(quote) Dave-915458 said: Paul, I am curious what you think is the difference between
a secular state, and one without a State Religion. I thought that they were the
same. It is possible I might be using the wrong term here. Also, by the word
secular, I did not mean Atheist. However the result of implementing a secular
state is that it leads to Atheism.
I am curious what evidence is there that any of the
important founders where Christian. To my understanding almost all of them were
either Deists or Masons or both: George Washington (Master Mason) Thomas
Jefferson (Deist with Masonic connections), Benjamin Franklin (Grand Master
Mason) James Madison (Possibly a Mason) etc. In the thousands of letters
written by Washington, the name
Jesus Christ never appears. He instead only uses non-Providential Deistic
terms like the Almighty Being who rules the universe, the invisible Hand,
the benign Parent of the Human Race. Washington
even swore his presidential oath on the Masonic Bible, consecrated the Capitol
according to a Masonic ritual, had a Masonic funeral, and you can view his
Masonic square today in the Capitol. You need to realize that at the time of
the Founders, Atheism was regarded as abominable. D'Holbach, the first truly
Atheistic philosopher lived about that time. I am sure if this Atheism was more
acceptable the founders would have been more openly Atheist.
It is possible Paul that you know more than me and I am open
to changing my views. However, I am curious to know where I am wrong.
Being a Mason does not preclude someone from being a Christian. A Catholic is prohibited from being a Mason, but that does not prevent a Catholic from being one. It just puts is eternal life in grave jeopardy.
All Christians are Deists; i.e. they believe in God; but not all deists are Christian.
A secular state is one that officially denies the existence of God and acts accordingly. God has absolutely no place in any of its activities or official functions. Religion might be tolerated but only to the extent that it does not intrude into the public arena; i.e. one is free to worship privately but no outward signs are allowed anywhere in public.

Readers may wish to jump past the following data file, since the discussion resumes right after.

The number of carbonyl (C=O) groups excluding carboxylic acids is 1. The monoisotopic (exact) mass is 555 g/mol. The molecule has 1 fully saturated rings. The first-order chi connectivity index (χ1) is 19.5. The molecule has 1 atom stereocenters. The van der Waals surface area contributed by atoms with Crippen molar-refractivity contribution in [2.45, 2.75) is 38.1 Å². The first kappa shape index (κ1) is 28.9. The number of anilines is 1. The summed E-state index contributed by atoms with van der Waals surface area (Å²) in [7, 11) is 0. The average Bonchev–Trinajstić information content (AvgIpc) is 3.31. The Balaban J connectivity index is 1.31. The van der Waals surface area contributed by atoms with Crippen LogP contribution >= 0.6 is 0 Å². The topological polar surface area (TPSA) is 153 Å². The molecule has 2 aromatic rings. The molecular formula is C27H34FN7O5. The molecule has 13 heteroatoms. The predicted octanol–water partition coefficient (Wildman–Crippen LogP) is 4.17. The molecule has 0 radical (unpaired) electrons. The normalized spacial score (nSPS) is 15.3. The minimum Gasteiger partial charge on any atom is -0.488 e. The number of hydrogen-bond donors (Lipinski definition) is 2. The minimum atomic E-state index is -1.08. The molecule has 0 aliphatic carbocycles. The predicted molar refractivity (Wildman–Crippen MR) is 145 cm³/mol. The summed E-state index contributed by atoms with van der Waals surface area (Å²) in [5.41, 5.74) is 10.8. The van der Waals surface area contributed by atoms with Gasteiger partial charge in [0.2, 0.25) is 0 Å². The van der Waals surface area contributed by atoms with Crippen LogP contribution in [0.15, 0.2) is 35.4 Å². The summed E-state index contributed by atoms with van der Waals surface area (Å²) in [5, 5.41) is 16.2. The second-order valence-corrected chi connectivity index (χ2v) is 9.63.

There is no doubt that over the last 40 years, our country has fast been transforming itself into a secular state. But before that, and even today nominally, although no particular religion was or is promoted by the Government, it still acknowledges that God exists, many official actions, even meetings of the Houses of Congress as well as the Supreme Court are opened with a prayer; God is still called upon to witness although a person's non-belief is also honored.
Churches are still allowed to exist openly, are still given special privileges; i.e.untaxed, exempt from many laws.
It is true that lawsuits by private individuals and organizations have attacked many oif these and been supported by Courts (in many areas lawsuits have succeeded in silencing Church bells, for instance) and that government itself has begun to take direct action such as Obummer Care.
Nevertheless, religion still has a special place enshrined in the Constitution. Like all rights though, even that special status is under fierce attack now.